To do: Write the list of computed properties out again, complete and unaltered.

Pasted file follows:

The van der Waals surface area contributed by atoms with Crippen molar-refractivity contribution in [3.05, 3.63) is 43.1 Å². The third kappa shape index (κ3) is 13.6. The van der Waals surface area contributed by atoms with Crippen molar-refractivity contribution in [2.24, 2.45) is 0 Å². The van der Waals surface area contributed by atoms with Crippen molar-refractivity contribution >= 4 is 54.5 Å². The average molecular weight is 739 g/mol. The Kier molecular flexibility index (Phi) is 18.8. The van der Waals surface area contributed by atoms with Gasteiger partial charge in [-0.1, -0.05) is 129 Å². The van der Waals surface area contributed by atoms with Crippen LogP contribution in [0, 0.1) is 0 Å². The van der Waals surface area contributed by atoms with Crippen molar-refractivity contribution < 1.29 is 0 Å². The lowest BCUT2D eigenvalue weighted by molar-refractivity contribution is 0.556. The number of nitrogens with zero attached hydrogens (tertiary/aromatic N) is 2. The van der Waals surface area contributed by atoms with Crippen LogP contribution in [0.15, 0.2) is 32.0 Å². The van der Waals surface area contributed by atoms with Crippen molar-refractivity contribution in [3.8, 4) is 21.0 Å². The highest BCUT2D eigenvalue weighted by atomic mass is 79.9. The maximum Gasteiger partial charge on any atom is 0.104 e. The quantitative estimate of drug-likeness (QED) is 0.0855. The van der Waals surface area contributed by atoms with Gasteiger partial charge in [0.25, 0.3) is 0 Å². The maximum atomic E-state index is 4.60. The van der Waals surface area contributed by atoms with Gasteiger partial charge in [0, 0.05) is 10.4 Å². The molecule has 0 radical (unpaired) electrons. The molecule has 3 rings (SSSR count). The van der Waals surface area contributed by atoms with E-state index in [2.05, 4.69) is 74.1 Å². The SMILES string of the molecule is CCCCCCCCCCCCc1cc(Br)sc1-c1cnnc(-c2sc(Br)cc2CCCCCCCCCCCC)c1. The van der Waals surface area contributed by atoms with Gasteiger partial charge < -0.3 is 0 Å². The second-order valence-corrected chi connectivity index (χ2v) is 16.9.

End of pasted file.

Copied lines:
The van der Waals surface area contributed by atoms with Crippen molar-refractivity contribution in [3.05, 3.63) is 43.1 Å². The third kappa shape index (κ3) is 13.6. The van der Waals surface area contributed by atoms with Crippen molar-refractivity contribution in [2.24, 2.45) is 0 Å². The van der Waals surface area contributed by atoms with Crippen molar-refractivity contribution >= 4 is 54.5 Å². The average molecular weight is 739 g/mol. The Kier molecular flexibility index (Phi) is 18.8. The van der Waals surface area contributed by atoms with Gasteiger partial charge in [-0.1, -0.05) is 129 Å². The van der Waals surface area contributed by atoms with Crippen LogP contribution in [0, 0.1) is 0 Å². The van der Waals surface area contributed by atoms with Crippen molar-refractivity contribution < 1.29 is 0 Å². The lowest BCUT2D eigenvalue weighted by molar-refractivity contribution is 0.556. The number of nitrogens with zero attached hydrogens (tertiary/aromatic N) is 2. The van der Waals surface area contributed by atoms with Crippen LogP contribution in [0.15, 0.2) is 32.0 Å². The van der Waals surface area contributed by atoms with Crippen molar-refractivity contribution in [3.8, 4) is 21.0 Å². The highest BCUT2D eigenvalue weighted by atomic mass is 79.9. The maximum Gasteiger partial charge on any atom is 0.104 e. The quantitative estimate of drug-likeness (QED) is 0.0855. The van der Waals surface area contributed by atoms with Gasteiger partial charge in [0.25, 0.3) is 0 Å². The maximum atomic E-state index is 4.60. The van der Waals surface area contributed by atoms with Gasteiger partial charge in [0, 0.05) is 10.4 Å². The molecule has 0 radical (unpaired) electrons. The molecule has 3 rings (SSSR count). The van der Waals surface area contributed by atoms with E-state index in [2.05, 4.69) is 74.1 Å². The SMILES string of the molecule is CCCCCCCCCCCCc1cc(Br)sc1-c1cnnc(-c2sc(Br)cc2CCCCCCCCCCCC)c1. The van der Waals surface area contributed by atoms with Gasteiger partial charge < -0.3 is 0 Å². The second-order valence-corrected chi connectivity index (χ2v) is 16.9.